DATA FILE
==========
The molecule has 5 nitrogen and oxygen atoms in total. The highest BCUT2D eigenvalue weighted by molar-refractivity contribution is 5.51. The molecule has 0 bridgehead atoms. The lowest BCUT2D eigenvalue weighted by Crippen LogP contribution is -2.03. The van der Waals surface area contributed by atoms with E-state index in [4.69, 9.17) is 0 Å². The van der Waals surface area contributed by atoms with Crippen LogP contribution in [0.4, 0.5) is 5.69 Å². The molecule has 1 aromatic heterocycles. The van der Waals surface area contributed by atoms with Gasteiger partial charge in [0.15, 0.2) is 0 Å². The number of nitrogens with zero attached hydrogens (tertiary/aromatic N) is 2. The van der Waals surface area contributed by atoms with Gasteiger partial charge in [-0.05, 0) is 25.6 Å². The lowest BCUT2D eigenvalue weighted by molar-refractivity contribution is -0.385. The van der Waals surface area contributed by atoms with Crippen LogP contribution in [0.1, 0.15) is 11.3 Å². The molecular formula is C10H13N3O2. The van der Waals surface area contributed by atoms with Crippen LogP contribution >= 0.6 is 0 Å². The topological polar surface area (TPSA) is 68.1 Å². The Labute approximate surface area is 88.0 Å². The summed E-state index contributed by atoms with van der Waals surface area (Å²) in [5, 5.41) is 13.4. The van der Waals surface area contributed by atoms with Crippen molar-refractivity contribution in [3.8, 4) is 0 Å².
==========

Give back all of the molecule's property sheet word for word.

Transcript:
The molecule has 5 nitrogen and oxygen atoms in total. The highest BCUT2D eigenvalue weighted by molar-refractivity contribution is 5.51. The molecule has 0 bridgehead atoms. The lowest BCUT2D eigenvalue weighted by Crippen LogP contribution is -2.03. The van der Waals surface area contributed by atoms with E-state index in [4.69, 9.17) is 0 Å². The van der Waals surface area contributed by atoms with Crippen LogP contribution in [0.4, 0.5) is 5.69 Å². The molecule has 1 aromatic heterocycles. The van der Waals surface area contributed by atoms with Gasteiger partial charge in [0.15, 0.2) is 0 Å². The number of nitrogens with zero attached hydrogens (tertiary/aromatic N) is 2. The van der Waals surface area contributed by atoms with Gasteiger partial charge in [-0.05, 0) is 25.6 Å². The lowest BCUT2D eigenvalue weighted by molar-refractivity contribution is -0.385. The van der Waals surface area contributed by atoms with Crippen LogP contribution in [0.1, 0.15) is 11.3 Å². The molecular formula is C10H13N3O2. The van der Waals surface area contributed by atoms with Crippen LogP contribution >= 0.6 is 0 Å². The topological polar surface area (TPSA) is 68.1 Å². The Labute approximate surface area is 88.0 Å². The summed E-state index contributed by atoms with van der Waals surface area (Å²) in [5, 5.41) is 13.4. The van der Waals surface area contributed by atoms with Crippen molar-refractivity contribution in [3.8, 4) is 0 Å².